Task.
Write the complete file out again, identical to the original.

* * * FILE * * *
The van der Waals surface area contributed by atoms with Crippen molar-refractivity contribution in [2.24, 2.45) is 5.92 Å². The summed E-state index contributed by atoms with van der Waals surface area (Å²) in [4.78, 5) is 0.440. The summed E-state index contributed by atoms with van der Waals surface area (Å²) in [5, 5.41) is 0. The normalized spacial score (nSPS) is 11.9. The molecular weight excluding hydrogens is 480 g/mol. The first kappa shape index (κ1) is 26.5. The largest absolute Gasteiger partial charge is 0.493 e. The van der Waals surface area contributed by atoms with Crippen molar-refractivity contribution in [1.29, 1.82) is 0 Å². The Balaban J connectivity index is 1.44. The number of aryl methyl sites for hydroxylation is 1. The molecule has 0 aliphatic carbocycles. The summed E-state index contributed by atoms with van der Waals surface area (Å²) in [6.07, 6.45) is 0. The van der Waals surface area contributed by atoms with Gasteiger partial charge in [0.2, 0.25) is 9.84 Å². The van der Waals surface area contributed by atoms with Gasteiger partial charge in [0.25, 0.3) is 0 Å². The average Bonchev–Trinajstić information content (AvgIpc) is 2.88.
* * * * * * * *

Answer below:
The van der Waals surface area contributed by atoms with Crippen molar-refractivity contribution in [2.24, 2.45) is 5.92 Å². The summed E-state index contributed by atoms with van der Waals surface area (Å²) in [4.78, 5) is 0.440. The summed E-state index contributed by atoms with van der Waals surface area (Å²) in [5, 5.41) is 0. The normalized spacial score (nSPS) is 11.9. The molecular weight excluding hydrogens is 480 g/mol. The first kappa shape index (κ1) is 26.5. The largest absolute Gasteiger partial charge is 0.493 e. The van der Waals surface area contributed by atoms with Crippen molar-refractivity contribution in [1.29, 1.82) is 0 Å². The Balaban J connectivity index is 1.44. The number of aryl methyl sites for hydroxylation is 1. The molecule has 0 aliphatic carbocycles. The summed E-state index contributed by atoms with van der Waals surface area (Å²) in [6.07, 6.45) is 0. The van der Waals surface area contributed by atoms with Gasteiger partial charge in [0.2, 0.25) is 9.84 Å². The van der Waals surface area contributed by atoms with Gasteiger partial charge in [0.25, 0.3) is 0 Å². The average Bonchev–Trinajstić information content (AvgIpc) is 2.88.